But in some circumstances, if your roadmap will only be visible to internal audiences and if the launch of the product is not dependent on another strategic date, it might be wise to place less emphasis on dates and more emphasis on other strategic facets of the initiative.
Making your roadmap a potent communication tool requires careful consideration of which legends to present.
You want the people who will be viewing your roadmap—stakeholders, developers, other members of your cross-functional teams, etc.—to be able to read and comprehend many aspects of it quickly. They ought to be able to view, for instance, the items you’ve prioritized and why, your strategic objectives for each roadmap initiative, as well as perhaps the status of each initiative.
A well-designed product roadmap should also, ideally, provide current and easily accessible details regarding the status of any effort, activity, or strategy on the roadmap.
All items should be clickable so that a reader can see the status of that item right now. Is it done? Has the group begun to work on it yet? What proportion of the task has been finished if it is in progress?
If you are utilizing an appropriate roadmap solution, tags will be another useful element to include on your roadmap.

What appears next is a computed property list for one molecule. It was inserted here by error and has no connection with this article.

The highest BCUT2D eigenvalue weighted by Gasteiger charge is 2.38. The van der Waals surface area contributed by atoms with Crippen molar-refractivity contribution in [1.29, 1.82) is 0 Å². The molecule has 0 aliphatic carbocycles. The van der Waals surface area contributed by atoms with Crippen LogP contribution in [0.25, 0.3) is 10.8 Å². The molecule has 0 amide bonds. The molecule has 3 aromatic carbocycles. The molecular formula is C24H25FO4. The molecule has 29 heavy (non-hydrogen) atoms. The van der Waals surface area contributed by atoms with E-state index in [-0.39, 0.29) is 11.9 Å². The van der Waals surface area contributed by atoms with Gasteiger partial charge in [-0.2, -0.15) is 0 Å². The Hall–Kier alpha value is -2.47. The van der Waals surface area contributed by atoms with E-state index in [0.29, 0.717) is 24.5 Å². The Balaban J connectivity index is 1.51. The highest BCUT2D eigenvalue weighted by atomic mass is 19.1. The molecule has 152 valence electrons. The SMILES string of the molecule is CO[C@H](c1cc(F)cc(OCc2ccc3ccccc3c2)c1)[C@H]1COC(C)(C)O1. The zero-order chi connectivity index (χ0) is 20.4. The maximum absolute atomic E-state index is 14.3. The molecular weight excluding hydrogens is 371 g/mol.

The use of tags will make it easier for you, the product manager, as well as your cross-functional teams, to keep track of initiatives, targets, and areas of responsibility as the development process progresses.
You may filter your roadmap by “revenue” if you want to rapidly analyze all items that were identified as contributing to raising revenue.
What Shouldn’t Be Included on a Road Map?
There are a lot of items that can be alluring to include in your plan, possibly even those that are being asked for by your important stakeholders and/or clients. Maintaining objectivity, supporting the product team, and not placing unreasonable demands on them are crucial. To make everyone else happy, you want your product team to be content.
Make it clear from the start that a roadmap is not the same as a deadline. A product roadmap is directional and conveys the product’s strategic direction.
Don’t worry about adding “non-value” items to your strategic roadmap, either. Technical debt, DevOps tasks, bug patches, and other topics can be included in this list. This shouldn’t be a problem because, hopefully, you’re avoiding a feature roadmap (although there can be a time and place for it as well).
Always expect that some of the time spent by your team is going toward these low-value items. Showing off what exactly your team is working on inside your roadmap isn’t necessary if one of your goals is to increase the performance of the app. This is because your team will inevitably work on improvements that your consumers might never see (such as non-value features).
Always assume that your team will spend some time on these time-consuming tasks. If one of your objectives is to improve the performance of the app, showcasing the specific projects your team is working on inside your roadmap is not necessary. This is because your team will unavoidably work on upgrades that your customers might not even notice.